WASHINGTON — President Trump’s harsh criticism of the F.B.I. elicited a rare and impassioned defense on Thursday from its director, Christopher A. Wray, even as he noted “no shortage of opinions out there” about the bureau.
Mr. Wray’s comments to the House Judiciary Committee may as well have described Mr. Trump’s own shifting stances on the F.B.I., C.I.A. and other federal agencies that do intelligence and law enforcement work.
A review of Mr. Trump’s comments during and after the 2016 presidential campaign reveals his eagerness to praise them when they investigate his opponents. He is quick to rebuke them, however, when their actions do not align with his interests.
Presidents normally refrain from commenting on or interfering with law enforcement investigations or intelligence analyses to avoid being seen as politicizing them.
Most recently, Mr. Trump tweeted on Sunday that the F.B.I.’s “reputation is in Tatters — worst in History!” following last week’s guilty plea by Michael T. Flynn, the former White House national security adviser, for lying to investigators. Mr. Trump also suggested, falsely, that the F.B.I. refused to charge Hillary Clinton for lying — a claim its former director, James B. Comey, has refuted multiple times.
It was a reach back to the sharp words that Mr. Trump reserved for intelligence and law enforcement agencies during last year’s presidential campaign.
Time and again, Mr. Trump railed against Mr. Comey and the F.B.I. early last fall for closing an investigation into Mrs. Clinton’s handing of classified information on a private email server without bringing charges.
“I would think that some of these great F.B.I. agents, and the people that work within the F.B.I., I would imagine that they are just furious at what’s happened to the reputation of the F.B.I.,” Mr. Trump said at one campaign rally, in New Hampshire, on Oct. 6.
The next day, on Oct. 7, two top American spy agencies released an intelligence assessment that the Russian government had hacked into the Democratic National Committee with the intent “to interfere with the U.S. election process.” The assessment, by the Office of the Director of National Intelligence and the Homeland Security Department, came after Mr. Trump had complimented President Vladimir V. Putin of Russia and cast doubt on Moscow’s role in the email hacking.
“Maybe there is no hacking,” Mr. Trump said on Oct. 9, in the second presidential debate. “But they always blame Russia. And the reason they blame Russia because they think they’re trying to tarnish me with Russia.”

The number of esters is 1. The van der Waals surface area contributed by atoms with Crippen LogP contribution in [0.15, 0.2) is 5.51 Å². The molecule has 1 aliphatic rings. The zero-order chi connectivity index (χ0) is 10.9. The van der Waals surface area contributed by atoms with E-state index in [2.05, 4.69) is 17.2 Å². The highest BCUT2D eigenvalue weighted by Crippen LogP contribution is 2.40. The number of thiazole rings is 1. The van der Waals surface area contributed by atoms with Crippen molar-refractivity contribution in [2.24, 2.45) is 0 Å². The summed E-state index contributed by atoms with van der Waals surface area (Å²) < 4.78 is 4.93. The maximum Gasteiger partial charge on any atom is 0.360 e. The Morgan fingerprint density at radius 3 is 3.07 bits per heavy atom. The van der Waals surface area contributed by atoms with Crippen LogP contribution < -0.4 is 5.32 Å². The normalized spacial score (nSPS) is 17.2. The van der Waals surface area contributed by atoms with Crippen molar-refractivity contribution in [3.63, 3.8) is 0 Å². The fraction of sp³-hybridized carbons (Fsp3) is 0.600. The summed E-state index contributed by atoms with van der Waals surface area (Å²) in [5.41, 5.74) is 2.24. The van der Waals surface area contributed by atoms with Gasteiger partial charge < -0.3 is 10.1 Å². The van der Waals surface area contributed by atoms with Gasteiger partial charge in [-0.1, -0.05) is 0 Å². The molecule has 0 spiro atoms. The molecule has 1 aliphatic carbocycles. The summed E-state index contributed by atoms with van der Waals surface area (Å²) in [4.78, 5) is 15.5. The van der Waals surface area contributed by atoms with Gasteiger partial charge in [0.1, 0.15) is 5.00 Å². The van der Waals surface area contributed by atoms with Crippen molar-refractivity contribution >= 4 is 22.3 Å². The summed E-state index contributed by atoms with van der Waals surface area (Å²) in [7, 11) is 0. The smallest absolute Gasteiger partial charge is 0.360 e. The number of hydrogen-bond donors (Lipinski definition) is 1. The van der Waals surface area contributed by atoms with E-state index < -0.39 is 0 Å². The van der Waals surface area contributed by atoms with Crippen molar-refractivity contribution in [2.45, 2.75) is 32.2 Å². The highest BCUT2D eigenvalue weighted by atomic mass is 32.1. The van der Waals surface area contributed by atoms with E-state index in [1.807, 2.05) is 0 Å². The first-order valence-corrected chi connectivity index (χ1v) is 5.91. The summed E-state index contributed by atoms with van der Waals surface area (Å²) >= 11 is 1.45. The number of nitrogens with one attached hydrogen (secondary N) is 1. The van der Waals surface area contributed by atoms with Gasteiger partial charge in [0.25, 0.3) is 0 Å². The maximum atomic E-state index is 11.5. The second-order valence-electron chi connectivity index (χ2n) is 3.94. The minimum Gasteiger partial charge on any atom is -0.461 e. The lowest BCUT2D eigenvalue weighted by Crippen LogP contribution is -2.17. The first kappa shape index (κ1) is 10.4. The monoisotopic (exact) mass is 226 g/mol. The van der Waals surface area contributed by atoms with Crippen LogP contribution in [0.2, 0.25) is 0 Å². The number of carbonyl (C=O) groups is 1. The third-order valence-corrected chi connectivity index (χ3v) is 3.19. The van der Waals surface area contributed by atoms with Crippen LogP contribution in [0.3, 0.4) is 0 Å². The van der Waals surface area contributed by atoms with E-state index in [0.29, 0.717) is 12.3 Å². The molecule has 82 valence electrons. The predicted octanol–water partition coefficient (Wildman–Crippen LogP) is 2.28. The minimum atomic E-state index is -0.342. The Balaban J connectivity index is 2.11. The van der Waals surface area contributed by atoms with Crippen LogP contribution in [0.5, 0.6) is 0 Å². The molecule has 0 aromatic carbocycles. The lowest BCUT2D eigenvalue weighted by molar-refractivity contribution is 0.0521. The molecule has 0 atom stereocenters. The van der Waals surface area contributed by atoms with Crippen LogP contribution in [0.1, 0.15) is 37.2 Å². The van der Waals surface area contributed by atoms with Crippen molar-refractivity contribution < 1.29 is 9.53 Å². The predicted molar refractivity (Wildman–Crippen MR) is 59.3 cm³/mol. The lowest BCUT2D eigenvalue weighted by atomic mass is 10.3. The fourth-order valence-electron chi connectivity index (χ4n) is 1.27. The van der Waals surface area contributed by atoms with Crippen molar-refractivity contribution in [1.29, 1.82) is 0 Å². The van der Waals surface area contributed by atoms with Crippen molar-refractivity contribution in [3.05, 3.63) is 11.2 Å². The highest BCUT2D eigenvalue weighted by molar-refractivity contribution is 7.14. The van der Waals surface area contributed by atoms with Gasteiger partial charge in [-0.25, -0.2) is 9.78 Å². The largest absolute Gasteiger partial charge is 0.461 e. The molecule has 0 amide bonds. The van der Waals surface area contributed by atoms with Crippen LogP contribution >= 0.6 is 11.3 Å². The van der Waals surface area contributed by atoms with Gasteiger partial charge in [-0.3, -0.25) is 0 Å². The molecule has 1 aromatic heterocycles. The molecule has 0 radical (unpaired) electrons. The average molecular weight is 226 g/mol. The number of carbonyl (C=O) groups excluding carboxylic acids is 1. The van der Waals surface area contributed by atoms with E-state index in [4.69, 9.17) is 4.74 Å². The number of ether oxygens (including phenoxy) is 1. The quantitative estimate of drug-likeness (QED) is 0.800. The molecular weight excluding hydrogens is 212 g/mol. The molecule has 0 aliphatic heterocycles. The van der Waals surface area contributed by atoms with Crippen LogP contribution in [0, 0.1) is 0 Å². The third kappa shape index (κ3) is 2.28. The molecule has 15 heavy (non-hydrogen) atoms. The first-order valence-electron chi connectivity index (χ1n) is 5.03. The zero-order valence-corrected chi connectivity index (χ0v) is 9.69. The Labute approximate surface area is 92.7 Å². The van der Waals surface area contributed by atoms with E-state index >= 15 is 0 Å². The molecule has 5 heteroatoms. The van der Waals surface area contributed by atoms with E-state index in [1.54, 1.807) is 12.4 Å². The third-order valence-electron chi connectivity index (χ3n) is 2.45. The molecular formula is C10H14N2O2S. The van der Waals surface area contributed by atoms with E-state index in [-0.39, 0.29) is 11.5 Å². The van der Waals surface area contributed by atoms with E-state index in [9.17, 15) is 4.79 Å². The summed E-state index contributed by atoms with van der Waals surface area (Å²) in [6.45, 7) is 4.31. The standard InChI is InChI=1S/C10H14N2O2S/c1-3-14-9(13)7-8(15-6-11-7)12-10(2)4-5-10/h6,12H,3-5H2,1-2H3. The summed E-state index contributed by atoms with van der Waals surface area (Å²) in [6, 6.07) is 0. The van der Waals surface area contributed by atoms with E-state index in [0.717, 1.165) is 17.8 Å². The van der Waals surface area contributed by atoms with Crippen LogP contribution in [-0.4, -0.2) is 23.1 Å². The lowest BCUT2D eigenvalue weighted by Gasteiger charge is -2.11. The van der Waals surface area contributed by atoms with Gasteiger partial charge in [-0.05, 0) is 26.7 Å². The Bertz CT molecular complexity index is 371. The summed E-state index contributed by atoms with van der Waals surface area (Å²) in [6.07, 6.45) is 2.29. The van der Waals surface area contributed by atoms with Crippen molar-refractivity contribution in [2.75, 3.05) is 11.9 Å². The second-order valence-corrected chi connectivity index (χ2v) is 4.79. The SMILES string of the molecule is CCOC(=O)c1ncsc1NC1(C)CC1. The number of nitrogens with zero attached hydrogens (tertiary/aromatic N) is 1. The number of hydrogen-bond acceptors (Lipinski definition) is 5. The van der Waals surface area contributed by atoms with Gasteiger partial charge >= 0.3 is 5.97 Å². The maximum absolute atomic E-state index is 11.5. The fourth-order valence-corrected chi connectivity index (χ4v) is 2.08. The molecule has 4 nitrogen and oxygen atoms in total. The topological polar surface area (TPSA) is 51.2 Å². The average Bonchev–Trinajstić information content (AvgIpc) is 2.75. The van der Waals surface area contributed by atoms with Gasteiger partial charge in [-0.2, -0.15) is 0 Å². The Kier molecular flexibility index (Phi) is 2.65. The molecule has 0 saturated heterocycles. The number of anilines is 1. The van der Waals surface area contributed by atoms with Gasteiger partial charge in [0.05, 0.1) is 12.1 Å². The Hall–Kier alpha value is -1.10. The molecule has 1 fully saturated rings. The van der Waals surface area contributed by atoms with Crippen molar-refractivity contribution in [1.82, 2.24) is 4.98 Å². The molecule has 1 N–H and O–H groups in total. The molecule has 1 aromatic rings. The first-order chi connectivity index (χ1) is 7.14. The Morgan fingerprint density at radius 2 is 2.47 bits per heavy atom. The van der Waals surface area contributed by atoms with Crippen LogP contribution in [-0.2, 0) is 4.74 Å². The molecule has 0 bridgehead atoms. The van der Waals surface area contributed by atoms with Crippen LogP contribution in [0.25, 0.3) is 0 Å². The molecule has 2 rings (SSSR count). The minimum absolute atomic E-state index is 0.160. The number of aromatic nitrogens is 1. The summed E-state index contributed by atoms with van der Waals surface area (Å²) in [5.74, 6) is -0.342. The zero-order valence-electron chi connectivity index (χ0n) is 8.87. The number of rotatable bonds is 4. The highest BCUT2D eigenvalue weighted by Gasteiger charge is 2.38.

Once Mr. Trump believed things were going his way, however, he was quick to embrace the intelligence community, which is made up of 17 federal agencies, including the F.B.I. and the C.I.A.
In the final days of the presidential campaign, on Oct. 28, Mr. Comey advised Congress that he was examining new evidence in the closed F.B.I. investigation of Mrs. Clinton’s private email server. Mr. Trump responded by praising Mr. Comey’s “guts” and said the F.B.I. was doing a “good job.” He also condemned Mrs. Clinton for her criticisms of the F.B.I.
“There’s virtually no doubt that F.B.I. Director Comey and the great, great special agents of the F.B.I. will be able to collect more than enough evidence to garner indictments against Hillary Clinton and her inner circle, despite her effort to disparage them and discredit them,” he said at a Nov. 5, 2016, rally in Nevada.
The intelligence assessment about Russian election meddling still irritated him, however — even after he won the presidency. In an unsigned Dec. 10 statement, Mr. Trump’s transition team disparaged the American intelligence community by mocking its role in the lead-up to the Iraq war nearly 15 years earlier. “These are the same people that said Saddam Hussein had weapons of mass destruction,” the statement said. (That 2002 assessment long has been a sore spot for the C.I.A.)
Mr. Trump tweeted on Jan. 5 that he was a “big fan” of the intelligence community. But at a Jan. 11 news conference, he called described a new report on Russian election interference as “a disgrace” and a “tremendous blot on their record.”
By Jan. 21, the day after his inauguration, he was back to praising the intelligence community with a visit to C.I.A. headquarters in Langley, Va., where he told officers and analysts, “I am so behind you.”
The whiplash has only continued over his first year in office.
In February, Mr. Trump denounced the F.B.I. over leaks in the investigation of contacts between his associates and Russian intelligence officials.
After he fired Mr. Comey on May 9, Mr. Trump said the F.B.I. “was in a virtual turmoil” and “hasn’t recovered from that.”
By August, after he had named Mr. Wray the new F.B.I. director, Mr. Trump said in a news conference that he has “great respect for the intelligence community” — leaks aside.
In early November, again frustrated by the Russia investigation, Mr. Trump lamented Mr. Comey’s leadership as a “disaster” and tweeted that the F.B.I. was “once cherished and great.”
But a week later, at a Nov. 11 news conference in Vietnam, Mr. Trump declared his support for the intelligence community.
“I believe in our intel agencies, our intelligence agencies. I’ve worked with them very strongly,” he said.